The Monaco Grand Prix is one of motorsport’s oldest events, having first run in 1929, and in 1950 it was part of Formula 1’s inaugural World Championship season. It has been absent from the schedule on only four occasions during Formula 1’s 72-year history.
Monaco’s prestige is heightened by its demanding layout and desirable location, with the circuit winding itself around the narrow streets of Monaco’s Principality, perched along the jaw-dropping French Riviera. The Circuit de Monaco remains largely recognizable to the layout first run 93 years ago, with the 3.3km track passing by landmarks such as the Hotel de Paris, Casino de Monte-Carlo and iconic Port Hercule, in which float gargantuan nautical creations.
There are few places that evoke what a race weekend in Monaco does. The yachts gently bobbing onto the water in the marina, the sun glistening as the sounds of engines rips through the air and echoes in the tunnel: the imagery of this race is familiar to all. It’s a race a lot of drivers call home, of course; it’s a race to which VIPs flock, a race to see and be seen.
Monaco is a special race for drivers and teams as well: a challenge from the sporting perspective, of course, with the unforgiving walls ready to punish the tiniest mistake and the stopwatch rewarding the bravest. But also a challenge from a logistical point of view, with multi-storys garages, a split paddock, spares and trucks stored remotely. It’s not an easy weekend, but it’s an experience that needs to be done at least once.
It is a circuit where track position and strategy are both vitally important, given that passing is extremely tough, while the barriers can quickly bite for any driver who oversteps the limit. While the Circuit de Monaco is the shortest, and slowest, on the current calendar it is among the most frenetic and awe-inspiring for those tasked with navigating Formula 1 machinery around its streets.
In a change from the long-held tradition, when practice took place on Thursday ahead of a rest day on Friday, the Monaco Grand Prix this year falls in line with other events for the first time. Track activity will now commence on Friday, with qualifying Saturday and the 78-lap race Sunday.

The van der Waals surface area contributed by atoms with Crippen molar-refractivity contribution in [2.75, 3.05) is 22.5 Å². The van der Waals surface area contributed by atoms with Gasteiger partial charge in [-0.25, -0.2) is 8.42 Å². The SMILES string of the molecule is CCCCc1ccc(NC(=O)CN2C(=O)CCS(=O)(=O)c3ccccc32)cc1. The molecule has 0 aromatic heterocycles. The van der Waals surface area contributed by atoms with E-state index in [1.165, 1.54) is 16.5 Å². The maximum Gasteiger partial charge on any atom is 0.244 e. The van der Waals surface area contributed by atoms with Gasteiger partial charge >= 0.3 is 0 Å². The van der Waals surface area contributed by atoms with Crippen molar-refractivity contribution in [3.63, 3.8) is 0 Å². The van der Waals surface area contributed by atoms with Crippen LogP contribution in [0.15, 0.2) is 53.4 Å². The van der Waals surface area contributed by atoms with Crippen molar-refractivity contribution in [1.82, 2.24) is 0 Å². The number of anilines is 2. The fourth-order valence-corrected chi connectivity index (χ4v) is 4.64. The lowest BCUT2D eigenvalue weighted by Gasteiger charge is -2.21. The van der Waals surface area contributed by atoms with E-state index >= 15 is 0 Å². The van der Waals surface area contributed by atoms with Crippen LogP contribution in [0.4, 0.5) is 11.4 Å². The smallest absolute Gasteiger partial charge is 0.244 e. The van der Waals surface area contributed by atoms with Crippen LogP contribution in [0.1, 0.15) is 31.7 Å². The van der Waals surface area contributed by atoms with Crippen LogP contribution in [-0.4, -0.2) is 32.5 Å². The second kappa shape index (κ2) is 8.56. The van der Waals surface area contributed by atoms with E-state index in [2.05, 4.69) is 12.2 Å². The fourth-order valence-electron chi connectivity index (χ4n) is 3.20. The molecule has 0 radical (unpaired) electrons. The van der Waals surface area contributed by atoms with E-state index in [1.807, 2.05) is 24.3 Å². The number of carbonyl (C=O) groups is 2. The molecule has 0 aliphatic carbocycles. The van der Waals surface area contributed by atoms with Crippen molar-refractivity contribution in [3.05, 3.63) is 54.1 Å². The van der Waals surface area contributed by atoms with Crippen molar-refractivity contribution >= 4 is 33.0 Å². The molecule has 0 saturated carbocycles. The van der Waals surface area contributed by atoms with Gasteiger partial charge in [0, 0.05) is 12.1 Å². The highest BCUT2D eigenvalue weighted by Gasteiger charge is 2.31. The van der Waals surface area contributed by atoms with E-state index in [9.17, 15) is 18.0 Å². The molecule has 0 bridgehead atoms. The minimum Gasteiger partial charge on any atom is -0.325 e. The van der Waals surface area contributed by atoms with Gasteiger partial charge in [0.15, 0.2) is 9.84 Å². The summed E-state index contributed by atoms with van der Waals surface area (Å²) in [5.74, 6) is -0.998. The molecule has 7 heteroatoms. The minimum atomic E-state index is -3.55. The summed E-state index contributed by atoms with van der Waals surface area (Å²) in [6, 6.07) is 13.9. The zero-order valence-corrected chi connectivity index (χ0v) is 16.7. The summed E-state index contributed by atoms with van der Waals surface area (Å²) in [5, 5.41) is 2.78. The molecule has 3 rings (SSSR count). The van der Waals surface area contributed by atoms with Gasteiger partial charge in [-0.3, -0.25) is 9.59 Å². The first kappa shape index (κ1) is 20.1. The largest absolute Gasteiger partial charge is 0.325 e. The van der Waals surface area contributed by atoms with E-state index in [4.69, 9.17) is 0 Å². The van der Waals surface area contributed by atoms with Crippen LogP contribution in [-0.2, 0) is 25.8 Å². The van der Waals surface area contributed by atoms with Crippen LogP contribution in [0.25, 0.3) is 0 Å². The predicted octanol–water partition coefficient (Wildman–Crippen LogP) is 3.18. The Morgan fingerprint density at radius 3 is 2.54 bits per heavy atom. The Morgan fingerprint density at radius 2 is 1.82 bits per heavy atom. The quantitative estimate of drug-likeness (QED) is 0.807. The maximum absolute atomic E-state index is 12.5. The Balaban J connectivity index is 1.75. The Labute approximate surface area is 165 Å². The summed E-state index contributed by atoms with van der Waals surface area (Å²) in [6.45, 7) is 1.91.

— Oracle Red Bull Racing (@redbullracing) May 25, 2022
Key Points to Watch
Crucial in Monaco because slower cars can easily keep faster machines behind. Teams will be looking to secure a strong qualifying result, with further gains likely to be made via the undercut. With an average of two overtakes per race since 2018, on-track passing is rarely the way forward.
The softest Pirelli range (C3, C4 and C5) will be used in Monaco and there’s only a 20-second time loss in the pits – but don’t expect multiple stops. Drivers will likely pit early to make up track position and then manage the compounds until the end.
F1 rarely worries about the two-hour time limit, but it can be a factor in Monaco. Race distance is a mere 260km, but recoveries under Safety Cars are often lengthy and challenging. Historically, 80% of Monaco GPs have featured a Safety Car, with 20% of dry races featuring the Virtual Safety Car since it was first introduced.
Fact File: Monaco Grand Prix
- The Circuit de Monaco is F1’s shortest track layout, at just 3.337 km in length. This is almost one kilometer shorter than the next shortest, which is Zandvoort.
- It also has the shortest run from pole position to the first braking zone on the 2022 F1 calendar, at just 114 meters. This means there is less opportunity to make a move on the opening lap.
- Just 42% of the lap time in Monaco is taken at full throttle, the lowest figure of all the F1 tracks on this year’s schedule.
- It’s a fairly busy lap when it comes to gear changes, with 52 taking place each lap, but given the short track and the lack of long straights, other tracks such as Baku (68) feature many more gear changes.